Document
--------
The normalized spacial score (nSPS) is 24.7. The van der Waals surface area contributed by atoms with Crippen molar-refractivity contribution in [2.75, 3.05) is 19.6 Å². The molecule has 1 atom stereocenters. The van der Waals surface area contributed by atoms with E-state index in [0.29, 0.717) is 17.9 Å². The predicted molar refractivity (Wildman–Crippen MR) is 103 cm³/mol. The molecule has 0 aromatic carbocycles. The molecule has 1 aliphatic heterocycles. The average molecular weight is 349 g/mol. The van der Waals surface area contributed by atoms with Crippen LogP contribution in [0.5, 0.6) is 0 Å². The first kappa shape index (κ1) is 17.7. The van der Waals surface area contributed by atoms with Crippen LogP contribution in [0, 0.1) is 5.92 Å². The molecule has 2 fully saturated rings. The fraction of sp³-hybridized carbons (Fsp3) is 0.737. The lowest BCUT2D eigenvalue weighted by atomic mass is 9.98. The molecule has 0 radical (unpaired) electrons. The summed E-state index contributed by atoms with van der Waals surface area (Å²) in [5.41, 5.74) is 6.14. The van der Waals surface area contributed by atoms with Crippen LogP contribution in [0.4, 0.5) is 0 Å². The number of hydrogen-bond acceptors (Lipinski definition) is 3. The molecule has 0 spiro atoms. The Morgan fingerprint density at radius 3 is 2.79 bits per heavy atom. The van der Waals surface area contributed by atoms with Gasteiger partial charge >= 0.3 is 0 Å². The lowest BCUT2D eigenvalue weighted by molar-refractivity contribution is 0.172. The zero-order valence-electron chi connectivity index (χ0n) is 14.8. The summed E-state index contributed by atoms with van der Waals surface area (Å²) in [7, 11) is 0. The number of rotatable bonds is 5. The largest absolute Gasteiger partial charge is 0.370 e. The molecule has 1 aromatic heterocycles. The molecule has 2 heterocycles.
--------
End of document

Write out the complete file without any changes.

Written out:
The normalized spacial score (nSPS) is 24.7. The van der Waals surface area contributed by atoms with Crippen molar-refractivity contribution in [2.75, 3.05) is 19.6 Å². The molecule has 1 atom stereocenters. The van der Waals surface area contributed by atoms with E-state index in [0.29, 0.717) is 17.9 Å². The predicted molar refractivity (Wildman–Crippen MR) is 103 cm³/mol. The molecule has 0 aromatic carbocycles. The molecule has 1 aliphatic heterocycles. The average molecular weight is 349 g/mol. The van der Waals surface area contributed by atoms with Crippen LogP contribution in [0.5, 0.6) is 0 Å². The first kappa shape index (κ1) is 17.7. The van der Waals surface area contributed by atoms with Crippen LogP contribution in [0, 0.1) is 5.92 Å². The molecule has 2 fully saturated rings. The fraction of sp³-hybridized carbons (Fsp3) is 0.737. The lowest BCUT2D eigenvalue weighted by atomic mass is 9.98. The molecule has 0 radical (unpaired) electrons. The summed E-state index contributed by atoms with van der Waals surface area (Å²) in [5.41, 5.74) is 6.14. The van der Waals surface area contributed by atoms with Crippen LogP contribution in [0.4, 0.5) is 0 Å². The number of hydrogen-bond acceptors (Lipinski definition) is 3. The molecule has 0 spiro atoms. The Morgan fingerprint density at radius 3 is 2.79 bits per heavy atom. The van der Waals surface area contributed by atoms with Gasteiger partial charge >= 0.3 is 0 Å². The lowest BCUT2D eigenvalue weighted by molar-refractivity contribution is 0.172. The zero-order valence-electron chi connectivity index (χ0n) is 14.8. The summed E-state index contributed by atoms with van der Waals surface area (Å²) in [7, 11) is 0. The number of rotatable bonds is 5. The largest absolute Gasteiger partial charge is 0.370 e. The molecule has 1 aromatic heterocycles. The molecule has 2 heterocycles.